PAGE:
Friday, March 30, 2018


One thing I'm admittedly bad at is reading too much into one workout. When a major one goes poorly, my confidence tanks. On the other hand, a good one is sometimes all I need to carry me through a big PR. It’s a lot of pressure to put on myself, but sometimes that works: knowing that I have no option but to succeed. Sometimes, though, it doesn't.... as evidenced by a recent marathon pace workout.

I prefer to run my last marathon pace (MP) effort 3-4 weeks before the marathon. But this season, I had my heart set on racing both the Cherry Blossom Ten Miler and the Monument Avenue 10K, which are four and three weeks out from Pittsburgh, respectively. I didn’t want to run the MP the weekend before those races either, because that would be three hard weekends in a row (and that’s gotten me into trouble before). So I decided to do the last MP six weeks out. When I planned this all out, I knew thinking I could hit that pace that early was ambitious, but I’m nothing if not ambitious. I figured if it went well that early in the season, I’d really be set to race well at Pittsburgh. And because I stubbornly wanted to do those other two races, I didn’t see a way around it.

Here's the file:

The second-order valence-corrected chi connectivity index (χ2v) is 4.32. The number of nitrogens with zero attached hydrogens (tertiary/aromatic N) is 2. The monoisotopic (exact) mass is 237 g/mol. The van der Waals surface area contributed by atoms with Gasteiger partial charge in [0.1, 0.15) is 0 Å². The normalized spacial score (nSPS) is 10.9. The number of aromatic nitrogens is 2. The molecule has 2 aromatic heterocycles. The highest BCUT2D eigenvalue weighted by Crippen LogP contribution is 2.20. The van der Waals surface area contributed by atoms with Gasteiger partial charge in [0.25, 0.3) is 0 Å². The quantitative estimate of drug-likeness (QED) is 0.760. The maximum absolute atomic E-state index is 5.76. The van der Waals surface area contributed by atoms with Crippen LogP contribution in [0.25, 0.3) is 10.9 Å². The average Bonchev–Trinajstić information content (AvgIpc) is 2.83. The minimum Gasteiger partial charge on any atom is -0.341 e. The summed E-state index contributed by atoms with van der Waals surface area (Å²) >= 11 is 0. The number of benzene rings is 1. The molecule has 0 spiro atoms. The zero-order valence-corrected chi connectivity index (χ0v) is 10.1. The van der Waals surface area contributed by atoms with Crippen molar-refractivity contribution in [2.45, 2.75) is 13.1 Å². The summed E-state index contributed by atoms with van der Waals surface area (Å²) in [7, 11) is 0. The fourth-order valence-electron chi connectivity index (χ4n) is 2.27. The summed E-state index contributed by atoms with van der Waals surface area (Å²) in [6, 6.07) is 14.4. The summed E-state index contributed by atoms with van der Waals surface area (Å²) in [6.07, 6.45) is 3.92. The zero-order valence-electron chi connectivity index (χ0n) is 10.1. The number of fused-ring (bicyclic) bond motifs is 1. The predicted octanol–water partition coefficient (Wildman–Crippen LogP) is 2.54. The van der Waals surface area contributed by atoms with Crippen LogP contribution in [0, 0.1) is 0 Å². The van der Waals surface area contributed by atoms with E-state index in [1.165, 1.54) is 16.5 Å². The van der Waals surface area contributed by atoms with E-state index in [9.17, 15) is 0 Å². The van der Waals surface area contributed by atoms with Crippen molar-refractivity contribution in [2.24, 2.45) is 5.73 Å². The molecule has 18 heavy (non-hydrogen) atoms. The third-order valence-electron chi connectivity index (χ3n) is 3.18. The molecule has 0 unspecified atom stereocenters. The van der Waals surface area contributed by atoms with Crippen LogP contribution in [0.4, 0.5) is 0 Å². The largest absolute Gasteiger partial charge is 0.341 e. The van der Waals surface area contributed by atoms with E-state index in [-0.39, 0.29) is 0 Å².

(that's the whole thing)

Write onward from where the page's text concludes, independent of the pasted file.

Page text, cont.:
The problem with this run is that I really, 100% needed to nail it. I usually gradually work my way down to marathon pace over the course of the season; I just don’t retain the speed over the off-season to jump into goal pace right away (though most plans assume you do it that way). For example, this season I wanted to do four MPs (each a few weeks apart) with the following goals:
8 miles at 6:30
10 miles at 6:25
13 miles at 6:20
16 miles at 6:17 (OTQ pace)

I needed to nail that last one because (a) even if I nailed the others, it’s the only chance I gave myself to do a long effort at goal pace, (b) I didn’t nail all the others (the 13 miler was actually 6:29, though I had a cold that day and it was crazy windy), and (c) I get a lot of confidence from this workout: running 16 miles at OTQ pace was the best evidence I had going into CIM that I could qualify and I relied on it heavily. I’m not sure I can convince myself to go after an OTQ without it.